• Feet: Get off your computer, stand up, and pretend like you're about to jump as high as you possibly can. Before you actually lift off the ground, look down at your foot spacing. This should be right around where you want your feet for a conventional deadlift. This is the position where you will create the most force and develop the most power. Obviously, this is a little different for sumo deadlifters. Finding a strong foot position for sumo just takes a lot of time and practice. Personally, I don’t think I've ever seen any two lifters with exactly the same foot spacing and angle when lining up for a sumo style pull. Here is where people will start to disagree with me. In relation to the bar, I suggest lining the bar up with the very last lace of the shoes you're wearing. This should put the bar right on top of where the big toe knuckle forms at the body of the foot. Yes, this is very far away from your shin. This will make a lot more sense in just a minute. Also, keep your toes pointed straight ahead.
  • Speed of setting the bottom position: With your feet set, pull in as much as you can while you're still standing up. Brace your abs as hard as you can and get your hands into position as quickly as possible. Your goal should be to go from breath to pull as fast as you can humanly move. The deadlift doesn't have an eccentric phase (like the bench and squat do) so that means there isn't any kinetic energy developed and there isn't any stretch reflex to take advantage of. Moving quickly to the bar and into position will help store energy that more mimics the counter-movement of a vertical jump rather than the slow eccentric of something like a max squat. Even if this is a slight increase in the weight you're able to move, it could make the difference between a PR for the win or not even placing.
  • Getting the slack out: This is literally the most important piece of advice that I have ever received. As soon as this clicked, my weights skyrocketed. I don’t mean a couple of pounds in a year, I mean almost 50 to 60 pounds in a couple months, and I was already pulling in the 700s. As soon as your hands are set on the bar, a couple movements need to happen quickly to set the bottom position. First, squeeze the bar like you're trying to rip the head off a pissed off grizzly bear. Then, in an almost “see sawing” motion, pull up on the bar while your hips drop into place. If you did this correctly, you will literally be able to feel and hear the slack being ripped out of the bar. Also, the gap between your shins and the bar will slightly close (see, I told you this would make sense). The exact position you're looking for is as follows:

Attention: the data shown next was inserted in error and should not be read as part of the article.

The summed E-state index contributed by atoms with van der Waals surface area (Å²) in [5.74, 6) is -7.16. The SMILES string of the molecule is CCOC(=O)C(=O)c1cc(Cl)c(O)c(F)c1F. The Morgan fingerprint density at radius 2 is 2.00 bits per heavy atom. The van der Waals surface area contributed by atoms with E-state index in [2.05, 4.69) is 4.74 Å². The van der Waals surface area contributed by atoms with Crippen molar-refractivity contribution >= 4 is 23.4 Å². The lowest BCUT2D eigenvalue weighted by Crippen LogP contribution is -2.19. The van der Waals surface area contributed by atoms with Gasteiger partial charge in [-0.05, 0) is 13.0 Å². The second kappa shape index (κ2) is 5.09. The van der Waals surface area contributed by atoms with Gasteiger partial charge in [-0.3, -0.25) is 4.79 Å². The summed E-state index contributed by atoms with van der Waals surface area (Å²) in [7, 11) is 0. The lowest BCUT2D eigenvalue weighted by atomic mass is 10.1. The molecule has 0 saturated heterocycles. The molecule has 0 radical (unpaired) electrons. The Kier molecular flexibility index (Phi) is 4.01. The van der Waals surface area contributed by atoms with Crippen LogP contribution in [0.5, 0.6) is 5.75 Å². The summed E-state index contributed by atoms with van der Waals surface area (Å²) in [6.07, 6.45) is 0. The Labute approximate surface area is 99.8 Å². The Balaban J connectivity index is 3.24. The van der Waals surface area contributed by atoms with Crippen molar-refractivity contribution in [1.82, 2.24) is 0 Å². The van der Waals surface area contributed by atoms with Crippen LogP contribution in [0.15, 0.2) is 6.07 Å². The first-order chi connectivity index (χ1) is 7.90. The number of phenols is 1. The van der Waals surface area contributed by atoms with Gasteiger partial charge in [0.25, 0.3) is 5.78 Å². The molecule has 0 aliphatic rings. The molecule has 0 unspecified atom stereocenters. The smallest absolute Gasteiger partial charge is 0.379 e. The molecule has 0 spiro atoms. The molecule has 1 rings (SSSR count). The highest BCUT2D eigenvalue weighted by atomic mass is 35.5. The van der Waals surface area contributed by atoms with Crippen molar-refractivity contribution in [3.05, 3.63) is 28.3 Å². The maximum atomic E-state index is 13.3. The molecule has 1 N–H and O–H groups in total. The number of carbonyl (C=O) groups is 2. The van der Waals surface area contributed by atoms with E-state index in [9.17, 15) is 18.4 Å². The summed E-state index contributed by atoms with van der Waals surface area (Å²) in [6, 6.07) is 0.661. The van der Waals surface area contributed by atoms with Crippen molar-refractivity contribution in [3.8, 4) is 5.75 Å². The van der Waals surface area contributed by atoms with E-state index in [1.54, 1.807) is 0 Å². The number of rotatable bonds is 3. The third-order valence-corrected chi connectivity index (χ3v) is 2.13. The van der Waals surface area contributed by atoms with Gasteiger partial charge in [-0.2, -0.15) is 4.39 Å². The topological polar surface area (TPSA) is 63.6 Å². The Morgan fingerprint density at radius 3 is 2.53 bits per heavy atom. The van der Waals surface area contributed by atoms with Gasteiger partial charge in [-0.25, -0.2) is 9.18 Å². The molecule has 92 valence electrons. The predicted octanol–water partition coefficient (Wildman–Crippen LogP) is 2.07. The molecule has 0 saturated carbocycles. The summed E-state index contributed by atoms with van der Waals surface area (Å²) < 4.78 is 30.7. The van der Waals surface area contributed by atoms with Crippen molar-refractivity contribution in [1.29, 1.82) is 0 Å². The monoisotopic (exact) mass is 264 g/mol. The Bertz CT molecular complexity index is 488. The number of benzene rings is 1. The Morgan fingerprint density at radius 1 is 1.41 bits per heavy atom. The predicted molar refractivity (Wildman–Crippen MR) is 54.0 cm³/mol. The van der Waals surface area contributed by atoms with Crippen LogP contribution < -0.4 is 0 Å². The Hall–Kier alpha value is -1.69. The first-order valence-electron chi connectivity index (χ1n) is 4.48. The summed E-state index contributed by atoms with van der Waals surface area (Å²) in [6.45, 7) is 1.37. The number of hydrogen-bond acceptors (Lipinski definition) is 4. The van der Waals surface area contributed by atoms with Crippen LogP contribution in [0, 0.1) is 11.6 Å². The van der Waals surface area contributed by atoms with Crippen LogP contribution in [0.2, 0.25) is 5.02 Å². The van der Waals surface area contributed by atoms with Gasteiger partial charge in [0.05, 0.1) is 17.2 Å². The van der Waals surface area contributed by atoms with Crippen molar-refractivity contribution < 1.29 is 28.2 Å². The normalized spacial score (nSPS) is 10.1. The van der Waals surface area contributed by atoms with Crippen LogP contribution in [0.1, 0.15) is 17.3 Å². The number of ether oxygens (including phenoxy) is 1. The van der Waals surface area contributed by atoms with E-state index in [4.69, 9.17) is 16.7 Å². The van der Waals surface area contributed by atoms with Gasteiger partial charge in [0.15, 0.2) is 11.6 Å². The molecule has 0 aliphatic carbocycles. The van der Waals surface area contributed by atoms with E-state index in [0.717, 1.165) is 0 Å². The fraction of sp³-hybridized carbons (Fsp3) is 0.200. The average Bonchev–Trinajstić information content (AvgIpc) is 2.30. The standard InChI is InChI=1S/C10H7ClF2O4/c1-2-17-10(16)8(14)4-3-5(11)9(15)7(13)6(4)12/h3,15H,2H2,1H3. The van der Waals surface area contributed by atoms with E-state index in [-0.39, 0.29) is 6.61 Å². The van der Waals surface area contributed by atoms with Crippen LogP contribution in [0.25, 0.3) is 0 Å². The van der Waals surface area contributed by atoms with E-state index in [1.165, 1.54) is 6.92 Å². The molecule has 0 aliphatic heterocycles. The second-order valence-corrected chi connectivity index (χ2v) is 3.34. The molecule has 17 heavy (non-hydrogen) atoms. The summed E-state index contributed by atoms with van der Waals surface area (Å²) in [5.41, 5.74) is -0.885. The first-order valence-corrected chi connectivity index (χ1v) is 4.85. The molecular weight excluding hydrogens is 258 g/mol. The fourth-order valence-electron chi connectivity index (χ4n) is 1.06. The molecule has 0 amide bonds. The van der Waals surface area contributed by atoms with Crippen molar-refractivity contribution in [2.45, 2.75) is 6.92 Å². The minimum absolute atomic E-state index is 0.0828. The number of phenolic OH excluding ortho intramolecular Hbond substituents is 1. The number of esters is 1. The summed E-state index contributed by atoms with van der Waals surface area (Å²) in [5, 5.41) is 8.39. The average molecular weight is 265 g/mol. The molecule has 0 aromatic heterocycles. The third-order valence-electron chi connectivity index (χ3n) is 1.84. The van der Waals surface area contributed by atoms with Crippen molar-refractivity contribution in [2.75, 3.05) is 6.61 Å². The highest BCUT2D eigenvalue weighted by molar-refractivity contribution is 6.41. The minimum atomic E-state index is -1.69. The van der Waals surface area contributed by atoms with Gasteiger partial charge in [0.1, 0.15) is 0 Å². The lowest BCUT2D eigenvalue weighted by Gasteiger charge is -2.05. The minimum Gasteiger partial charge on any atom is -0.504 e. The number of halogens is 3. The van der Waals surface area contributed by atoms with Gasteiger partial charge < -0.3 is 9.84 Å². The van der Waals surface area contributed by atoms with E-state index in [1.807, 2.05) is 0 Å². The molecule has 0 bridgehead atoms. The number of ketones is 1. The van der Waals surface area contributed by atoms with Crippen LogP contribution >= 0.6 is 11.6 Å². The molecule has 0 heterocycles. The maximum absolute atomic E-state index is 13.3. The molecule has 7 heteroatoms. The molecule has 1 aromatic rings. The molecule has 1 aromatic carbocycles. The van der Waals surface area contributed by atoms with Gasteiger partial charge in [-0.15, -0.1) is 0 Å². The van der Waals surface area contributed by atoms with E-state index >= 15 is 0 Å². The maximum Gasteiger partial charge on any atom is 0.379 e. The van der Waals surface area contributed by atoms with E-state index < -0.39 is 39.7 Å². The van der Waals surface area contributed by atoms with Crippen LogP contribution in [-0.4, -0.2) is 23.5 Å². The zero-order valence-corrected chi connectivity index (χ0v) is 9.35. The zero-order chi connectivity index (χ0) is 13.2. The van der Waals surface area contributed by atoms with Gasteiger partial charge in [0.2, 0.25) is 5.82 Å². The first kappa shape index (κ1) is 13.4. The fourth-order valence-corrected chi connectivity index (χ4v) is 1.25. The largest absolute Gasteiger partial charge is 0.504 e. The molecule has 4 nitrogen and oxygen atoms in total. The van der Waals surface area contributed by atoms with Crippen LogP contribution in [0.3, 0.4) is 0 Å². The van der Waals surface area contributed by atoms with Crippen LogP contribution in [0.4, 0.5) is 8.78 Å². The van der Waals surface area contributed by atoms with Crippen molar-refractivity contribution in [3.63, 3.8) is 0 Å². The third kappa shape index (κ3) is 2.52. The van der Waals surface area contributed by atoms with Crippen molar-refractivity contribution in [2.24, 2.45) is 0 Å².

• Cervical spine/neck: Held static and ready to be thrown back (not up) once the bar breaks the knees.
  • Thoracic spine: Relaxed, and scapulae lined up over the bar. You want this area relaxed because it will decrease the distance the bar has to travel. Also, a major factor in locking out a heavy pull is upper back strength. You want this area relaxed so that you can apply tension closer to the end range of the lift if you have to.
  • Lats: Spread your wings and fly. Seriously, if your shirt doesn’t explode off your back, your lats aren’t tight enough.
  • Lumbar spine: Held neutral. This doesn't mean arched. This also doesn't mean getting into a position of a sick cat taking its last dying crap. If you can somehow go through the entire range of motion with a perfectly arched, textbook portrait of deadlifting technique, the weight isn't heavy enough.
  • Hamstrings: If you adequately pulled the slack out of the bar and have achieved the above described positions, your hamstrings will be screaming. It takes time to develop maximal tension. Getting your hamstrings to fire before you begin the actual pull from the floor will make you feel like you're being shot out of a cannon once the bar starts moving.

Below is a video showing good position and bad position, as well as how to know the slack is out of the bar:


Believe it or not, this is only a small morsel of the information that I've read, have been told, and have come to on my own in a chalky cloud of metal and experience. I hope this helps someone somewhere alleviate some of the frustrations that go along with the countless hours of trial and error that go hand-in-hand with training for a strength sport.